The White House, President George W. Bush Click to print this document

For Immediate Release
Office of the Press Secretary
September 19, 2001

U.S. and Indonesia on Terror and Tolerance
Joint Statement Between the United States of America and the Republic of Indonesia on Terrorism and Religious Tolerance

      President George W. Bush and President Megawati Soekarnoputri today condemned the September 11, 2001 attacks on the United States and pledged to strengthen existing cooperation in the global effort to combat international terrorism.  On behalf of the 210 million people of Indonesia, President Megawati expressed her deepest sympathies to the American people and pledged solidarity with the United States in this hour of grief.  Noting that the victims included innocent civilians of many nationalities, including an Indonesian citizen, the two leaders agreed that these indiscriminate attacks have no place in a civilized world.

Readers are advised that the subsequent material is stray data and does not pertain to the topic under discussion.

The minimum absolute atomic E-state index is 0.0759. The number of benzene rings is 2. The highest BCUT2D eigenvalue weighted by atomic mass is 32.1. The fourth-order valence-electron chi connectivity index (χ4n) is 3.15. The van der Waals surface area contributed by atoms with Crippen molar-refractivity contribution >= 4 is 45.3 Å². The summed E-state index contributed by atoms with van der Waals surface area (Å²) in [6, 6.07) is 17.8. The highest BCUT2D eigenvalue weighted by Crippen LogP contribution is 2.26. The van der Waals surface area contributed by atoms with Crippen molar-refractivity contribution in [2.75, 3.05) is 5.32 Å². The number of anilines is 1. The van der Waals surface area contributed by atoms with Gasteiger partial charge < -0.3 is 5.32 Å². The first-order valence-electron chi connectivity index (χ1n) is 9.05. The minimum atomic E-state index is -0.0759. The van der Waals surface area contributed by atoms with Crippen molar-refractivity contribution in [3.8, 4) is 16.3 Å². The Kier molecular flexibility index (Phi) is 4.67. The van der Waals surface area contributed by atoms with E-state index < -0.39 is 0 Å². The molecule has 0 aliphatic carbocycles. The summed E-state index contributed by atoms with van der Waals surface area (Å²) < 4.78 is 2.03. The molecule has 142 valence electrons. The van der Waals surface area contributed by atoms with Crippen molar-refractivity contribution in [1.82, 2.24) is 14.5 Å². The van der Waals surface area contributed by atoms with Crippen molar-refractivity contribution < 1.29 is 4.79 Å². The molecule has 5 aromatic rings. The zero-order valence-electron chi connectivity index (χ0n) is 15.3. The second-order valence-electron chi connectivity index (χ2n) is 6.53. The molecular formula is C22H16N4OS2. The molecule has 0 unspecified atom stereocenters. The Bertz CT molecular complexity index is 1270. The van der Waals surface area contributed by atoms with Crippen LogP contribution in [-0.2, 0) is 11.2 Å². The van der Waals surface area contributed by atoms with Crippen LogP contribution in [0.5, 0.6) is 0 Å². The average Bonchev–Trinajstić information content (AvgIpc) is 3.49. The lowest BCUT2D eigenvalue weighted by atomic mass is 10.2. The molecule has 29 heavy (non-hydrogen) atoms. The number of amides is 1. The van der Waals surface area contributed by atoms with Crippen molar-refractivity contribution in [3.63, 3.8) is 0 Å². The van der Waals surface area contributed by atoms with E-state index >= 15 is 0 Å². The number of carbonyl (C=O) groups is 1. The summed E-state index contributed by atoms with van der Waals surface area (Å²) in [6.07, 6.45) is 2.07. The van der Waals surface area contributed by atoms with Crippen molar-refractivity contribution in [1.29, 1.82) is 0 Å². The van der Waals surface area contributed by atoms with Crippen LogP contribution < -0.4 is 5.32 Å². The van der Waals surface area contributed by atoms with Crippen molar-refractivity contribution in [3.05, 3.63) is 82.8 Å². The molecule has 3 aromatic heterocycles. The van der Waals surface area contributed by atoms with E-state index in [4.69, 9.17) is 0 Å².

The two Presidents reaffirmed their commitment to the principles of religious freedom and tolerance in relations within and among nations.  As leader of the world's largest Muslim population and third largest democracy, President Megawati joined President Bush in underlining the importance of differentiating between the religion of Islam and the acts of violent extremists.  Emphasizing that Islam is a religion of peace that neither teaches hatred nor condones violence, President Megawati encouraged President Bush in his stated purpose of building a broad coalition across religious lines and cultures to deal with these new and dangerous threats.  She further emphasized the importance of taking into account the views of the Muslim world as the United States leads an appropriate response to the events of September 11.  Noting that Islam is the fastest growing religion in the United States, President Bush assured President Megawati that the American people respect Islam as one of the world's great religions and that the United States would join hands with freedom-loving people of all religions to combat transnational terror.

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